Quantifying Uncertainties Associated With Reservoir Simulation Studies Using a Surrogate Reservoir Model
- Shahab D. Mohaghegh (West Virginia U.)
- Document ID
- Society of Petroleum Engineers
- SPE Annual Technical Conference and Exhibition, 24-27 September, San Antonio, Texas, USA
- Publication Date
- Document Type
- Conference Paper
- 2006. Society of Petroleum Engineers
- 5.1.5 Geologic Modeling, 5.5 Reservoir Simulation, 4.1.5 Processing Equipment, 5.5.8 History Matching, 7.6.6 Artificial Intelligence, 4.3.4 Scale, 4.1.2 Separation and Treating
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Reservoir simulation is routinely used as a reservoir management tool. The static model that is used as the basis for simulation is the result of an integrated effort that usually includes the latest geological, geophysical and petro-physical measurements and interpretations. As such, it is inherently a model with some uncertainty. Analysis of these uncertainties and quantification of their effects on oil production and water cut using a new and efficient technique is the subject of this paper.
Typical uncertainty analysis techniques require many realizations and runs of the reservoir model. In the day and age that reservoir models are getting larger and more complicated, making hundreds or sometimes thousands of simulation runs can put considerable strain on the resources of an asset team. This paper summarizes the results of uncertainty analysis on a giant oil field in the Middle East using a new technique that incorporates a Surrogate Reservoir Model (SRM).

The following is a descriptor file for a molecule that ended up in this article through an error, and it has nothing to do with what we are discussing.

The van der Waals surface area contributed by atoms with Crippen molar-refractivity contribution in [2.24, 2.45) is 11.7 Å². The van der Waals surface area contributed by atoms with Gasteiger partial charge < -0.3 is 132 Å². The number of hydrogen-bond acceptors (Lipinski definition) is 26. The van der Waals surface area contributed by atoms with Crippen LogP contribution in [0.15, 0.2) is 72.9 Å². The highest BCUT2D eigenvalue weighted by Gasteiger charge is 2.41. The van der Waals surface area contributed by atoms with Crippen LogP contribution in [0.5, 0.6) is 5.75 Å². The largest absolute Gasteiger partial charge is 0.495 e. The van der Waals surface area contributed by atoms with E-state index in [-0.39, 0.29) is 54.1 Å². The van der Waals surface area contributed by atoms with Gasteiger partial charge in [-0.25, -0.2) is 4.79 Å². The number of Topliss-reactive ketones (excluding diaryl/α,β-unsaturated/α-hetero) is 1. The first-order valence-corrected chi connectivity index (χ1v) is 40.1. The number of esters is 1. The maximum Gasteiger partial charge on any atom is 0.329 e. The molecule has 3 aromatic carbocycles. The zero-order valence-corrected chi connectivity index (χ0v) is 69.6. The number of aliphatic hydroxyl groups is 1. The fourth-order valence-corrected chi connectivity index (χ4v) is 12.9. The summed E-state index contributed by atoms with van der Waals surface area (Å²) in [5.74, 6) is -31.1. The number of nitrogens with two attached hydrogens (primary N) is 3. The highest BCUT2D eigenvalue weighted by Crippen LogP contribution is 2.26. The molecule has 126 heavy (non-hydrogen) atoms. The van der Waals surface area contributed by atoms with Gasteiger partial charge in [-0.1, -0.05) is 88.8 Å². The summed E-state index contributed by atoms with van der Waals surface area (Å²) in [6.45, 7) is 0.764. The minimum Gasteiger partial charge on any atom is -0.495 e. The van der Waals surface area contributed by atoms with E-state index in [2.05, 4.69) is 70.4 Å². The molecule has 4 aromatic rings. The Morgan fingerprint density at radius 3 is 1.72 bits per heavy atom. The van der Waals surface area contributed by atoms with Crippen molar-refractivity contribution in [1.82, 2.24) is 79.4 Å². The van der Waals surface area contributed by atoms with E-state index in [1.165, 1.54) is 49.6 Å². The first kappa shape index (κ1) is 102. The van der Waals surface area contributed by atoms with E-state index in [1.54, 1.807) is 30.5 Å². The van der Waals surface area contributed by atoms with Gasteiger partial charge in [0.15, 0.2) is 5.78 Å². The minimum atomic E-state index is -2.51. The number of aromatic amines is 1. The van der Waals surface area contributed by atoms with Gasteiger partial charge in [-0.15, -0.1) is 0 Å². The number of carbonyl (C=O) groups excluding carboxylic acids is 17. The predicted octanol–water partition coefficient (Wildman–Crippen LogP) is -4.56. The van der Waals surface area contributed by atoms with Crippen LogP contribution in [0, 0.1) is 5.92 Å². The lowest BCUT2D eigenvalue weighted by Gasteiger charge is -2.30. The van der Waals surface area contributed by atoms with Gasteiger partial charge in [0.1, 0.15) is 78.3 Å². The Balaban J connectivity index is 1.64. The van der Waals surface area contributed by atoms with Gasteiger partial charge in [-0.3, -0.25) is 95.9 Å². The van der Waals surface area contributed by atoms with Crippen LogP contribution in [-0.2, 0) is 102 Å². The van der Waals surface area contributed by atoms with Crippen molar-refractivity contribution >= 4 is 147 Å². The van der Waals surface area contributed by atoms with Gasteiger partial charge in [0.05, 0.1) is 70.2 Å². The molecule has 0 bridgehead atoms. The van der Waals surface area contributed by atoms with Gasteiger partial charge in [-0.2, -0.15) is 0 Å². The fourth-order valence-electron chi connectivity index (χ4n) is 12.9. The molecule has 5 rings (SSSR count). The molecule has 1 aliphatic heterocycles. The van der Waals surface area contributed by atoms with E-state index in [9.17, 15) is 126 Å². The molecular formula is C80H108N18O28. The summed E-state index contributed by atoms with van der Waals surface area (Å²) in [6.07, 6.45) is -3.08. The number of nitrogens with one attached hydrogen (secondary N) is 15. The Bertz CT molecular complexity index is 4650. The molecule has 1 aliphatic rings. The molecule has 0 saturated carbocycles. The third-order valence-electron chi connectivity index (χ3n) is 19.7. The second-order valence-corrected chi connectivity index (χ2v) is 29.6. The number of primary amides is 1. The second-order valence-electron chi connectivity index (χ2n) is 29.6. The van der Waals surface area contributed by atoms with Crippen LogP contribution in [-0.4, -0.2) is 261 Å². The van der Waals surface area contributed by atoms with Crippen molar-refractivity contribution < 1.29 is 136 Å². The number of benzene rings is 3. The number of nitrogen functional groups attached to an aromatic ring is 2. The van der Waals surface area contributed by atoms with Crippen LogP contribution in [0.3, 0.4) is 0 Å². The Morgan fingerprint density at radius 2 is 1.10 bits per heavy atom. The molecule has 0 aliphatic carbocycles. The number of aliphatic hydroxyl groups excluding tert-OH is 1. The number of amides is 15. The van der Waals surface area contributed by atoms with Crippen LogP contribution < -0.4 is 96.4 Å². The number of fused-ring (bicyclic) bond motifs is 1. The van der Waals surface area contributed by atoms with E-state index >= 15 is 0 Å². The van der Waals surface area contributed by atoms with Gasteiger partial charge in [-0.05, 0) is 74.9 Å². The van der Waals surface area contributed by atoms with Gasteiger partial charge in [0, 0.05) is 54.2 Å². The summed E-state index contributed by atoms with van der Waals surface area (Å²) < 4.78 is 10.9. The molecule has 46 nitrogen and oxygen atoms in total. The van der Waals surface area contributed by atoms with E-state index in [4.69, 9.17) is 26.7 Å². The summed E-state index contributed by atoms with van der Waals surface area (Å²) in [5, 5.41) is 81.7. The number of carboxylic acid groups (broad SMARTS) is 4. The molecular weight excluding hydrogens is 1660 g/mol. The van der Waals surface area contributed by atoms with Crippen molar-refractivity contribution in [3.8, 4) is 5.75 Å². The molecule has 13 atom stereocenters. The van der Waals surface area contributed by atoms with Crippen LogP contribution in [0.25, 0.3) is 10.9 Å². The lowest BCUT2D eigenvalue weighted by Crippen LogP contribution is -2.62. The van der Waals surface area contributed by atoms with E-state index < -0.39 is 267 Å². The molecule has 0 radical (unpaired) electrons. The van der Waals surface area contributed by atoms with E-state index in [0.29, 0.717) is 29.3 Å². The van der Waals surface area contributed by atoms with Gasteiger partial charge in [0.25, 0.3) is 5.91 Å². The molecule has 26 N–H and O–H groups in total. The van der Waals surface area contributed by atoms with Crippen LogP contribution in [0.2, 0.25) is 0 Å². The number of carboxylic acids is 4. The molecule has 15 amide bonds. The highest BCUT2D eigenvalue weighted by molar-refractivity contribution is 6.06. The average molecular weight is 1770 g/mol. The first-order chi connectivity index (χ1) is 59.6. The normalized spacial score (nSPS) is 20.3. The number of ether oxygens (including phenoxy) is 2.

A Surrogate Reservoir Model that runs and provides results in real-time is developed to mimic the capabilities of a full field model that includes about one million grid blocks and takes 10 hours to run on a cluster of twelve 3.2 GHz CPUs. This Surrogate Reservoir Model is used as the objective function of a Monte Carlo Simulation to study the impact of the uncertainties associated with several parameters on the model outcome, i.e. oil production and water cut is analyzed. The analysis can be performed individually on each of the 165 horizontal wells.
During the analyses of uncertainty, the Surrogate Reservoir Model will serve as an objective function for the Monte Carlo Simulation. In this study, uncertainties associated with several reservoir parameterts and their quantitative effect on cumulative oil production and stantaneous water cut are examined.
Reliance on supercomputing facilities and the long processing times required for high-performance simulations make the use of complex simulation studies impractical in situations where real-time or near real-time information processing is required. Real-time decision making, real-time optimization and analysis under uncertainty are three of such situations. Accurate simulation of complex physical processes usually takes much longer than the actual physical time of the process. This is especially true for complex fluid flow through porous media, fluid-dynamics and general multi-physics processes. This makes the advanced CFD (Computational Fluid Dynamics) methods and some of the solutions for PDEs (Partial Differential Equations) virtually useless in predicting the course of events or making real-time decisions and optimizations of events which are in progress. A similar situation in the oil and gas industry is the smart field initiative currently being entertained by many majors and national oil companies where real-time decision making, real-time optimization and real-time analysis under uncertainty become vital.
|File Size||455 KB||Number of Pages||10|